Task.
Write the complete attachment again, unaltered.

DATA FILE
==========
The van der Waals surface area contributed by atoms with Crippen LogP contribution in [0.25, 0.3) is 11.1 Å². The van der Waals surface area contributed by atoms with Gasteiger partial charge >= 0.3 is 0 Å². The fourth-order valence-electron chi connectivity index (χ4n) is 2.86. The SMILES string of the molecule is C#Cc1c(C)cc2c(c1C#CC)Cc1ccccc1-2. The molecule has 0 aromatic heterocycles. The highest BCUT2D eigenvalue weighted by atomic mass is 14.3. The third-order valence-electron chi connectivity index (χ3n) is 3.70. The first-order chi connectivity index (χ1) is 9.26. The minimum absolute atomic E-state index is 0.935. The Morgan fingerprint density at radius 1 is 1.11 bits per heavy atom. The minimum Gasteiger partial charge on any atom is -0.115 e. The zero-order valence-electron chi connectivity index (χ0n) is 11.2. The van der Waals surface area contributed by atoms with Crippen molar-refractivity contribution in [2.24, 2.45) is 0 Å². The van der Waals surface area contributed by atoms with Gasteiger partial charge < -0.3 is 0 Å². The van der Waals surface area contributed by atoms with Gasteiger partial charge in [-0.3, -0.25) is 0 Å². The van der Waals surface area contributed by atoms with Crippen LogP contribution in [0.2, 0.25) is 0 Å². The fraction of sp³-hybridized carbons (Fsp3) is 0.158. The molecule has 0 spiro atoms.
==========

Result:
The van der Waals surface area contributed by atoms with Crippen LogP contribution in [0.25, 0.3) is 11.1 Å². The van der Waals surface area contributed by atoms with Gasteiger partial charge >= 0.3 is 0 Å². The fourth-order valence-electron chi connectivity index (χ4n) is 2.86. The SMILES string of the molecule is C#Cc1c(C)cc2c(c1C#CC)Cc1ccccc1-2. The molecule has 0 aromatic heterocycles. The highest BCUT2D eigenvalue weighted by atomic mass is 14.3. The third-order valence-electron chi connectivity index (χ3n) is 3.70. The first-order chi connectivity index (χ1) is 9.26. The minimum absolute atomic E-state index is 0.935. The Morgan fingerprint density at radius 1 is 1.11 bits per heavy atom. The minimum Gasteiger partial charge on any atom is -0.115 e. The zero-order valence-electron chi connectivity index (χ0n) is 11.2. The van der Waals surface area contributed by atoms with Crippen molar-refractivity contribution in [2.24, 2.45) is 0 Å². The van der Waals surface area contributed by atoms with Gasteiger partial charge < -0.3 is 0 Å². The van der Waals surface area contributed by atoms with Gasteiger partial charge in [-0.3, -0.25) is 0 Å². The van der Waals surface area contributed by atoms with Crippen LogP contribution in [0.2, 0.25) is 0 Å². The fraction of sp³-hybridized carbons (Fsp3) is 0.158. The molecule has 0 spiro atoms.